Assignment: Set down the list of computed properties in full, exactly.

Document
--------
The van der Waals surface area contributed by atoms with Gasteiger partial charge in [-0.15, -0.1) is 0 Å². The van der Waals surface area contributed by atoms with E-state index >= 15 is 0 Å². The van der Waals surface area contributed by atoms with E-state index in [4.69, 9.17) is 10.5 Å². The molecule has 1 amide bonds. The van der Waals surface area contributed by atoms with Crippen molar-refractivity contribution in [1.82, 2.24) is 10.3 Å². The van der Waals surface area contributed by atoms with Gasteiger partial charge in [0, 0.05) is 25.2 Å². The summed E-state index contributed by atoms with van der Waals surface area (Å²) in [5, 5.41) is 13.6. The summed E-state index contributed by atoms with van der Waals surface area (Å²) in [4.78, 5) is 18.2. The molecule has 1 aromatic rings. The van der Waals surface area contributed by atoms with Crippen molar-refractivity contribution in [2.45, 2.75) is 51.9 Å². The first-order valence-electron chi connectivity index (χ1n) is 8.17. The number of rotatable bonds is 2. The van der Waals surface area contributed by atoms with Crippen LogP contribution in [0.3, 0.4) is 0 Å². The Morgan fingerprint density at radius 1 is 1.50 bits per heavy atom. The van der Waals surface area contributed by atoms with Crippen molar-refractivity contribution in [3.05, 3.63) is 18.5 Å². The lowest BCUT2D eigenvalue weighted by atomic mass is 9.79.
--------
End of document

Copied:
The van der Waals surface area contributed by atoms with Gasteiger partial charge in [-0.15, -0.1) is 0 Å². The van der Waals surface area contributed by atoms with E-state index >= 15 is 0 Å². The van der Waals surface area contributed by atoms with E-state index in [4.69, 9.17) is 10.5 Å². The molecule has 1 amide bonds. The van der Waals surface area contributed by atoms with Crippen molar-refractivity contribution in [1.82, 2.24) is 10.3 Å². The van der Waals surface area contributed by atoms with Gasteiger partial charge in [0, 0.05) is 25.2 Å². The summed E-state index contributed by atoms with van der Waals surface area (Å²) in [5, 5.41) is 13.6. The summed E-state index contributed by atoms with van der Waals surface area (Å²) in [4.78, 5) is 18.2. The molecule has 1 aromatic rings. The van der Waals surface area contributed by atoms with Crippen molar-refractivity contribution in [2.45, 2.75) is 51.9 Å². The first-order valence-electron chi connectivity index (χ1n) is 8.17. The number of rotatable bonds is 2. The van der Waals surface area contributed by atoms with Crippen LogP contribution in [0.3, 0.4) is 0 Å². The Morgan fingerprint density at radius 1 is 1.50 bits per heavy atom. The van der Waals surface area contributed by atoms with Crippen molar-refractivity contribution in [3.05, 3.63) is 18.5 Å². The lowest BCUT2D eigenvalue weighted by atomic mass is 9.79.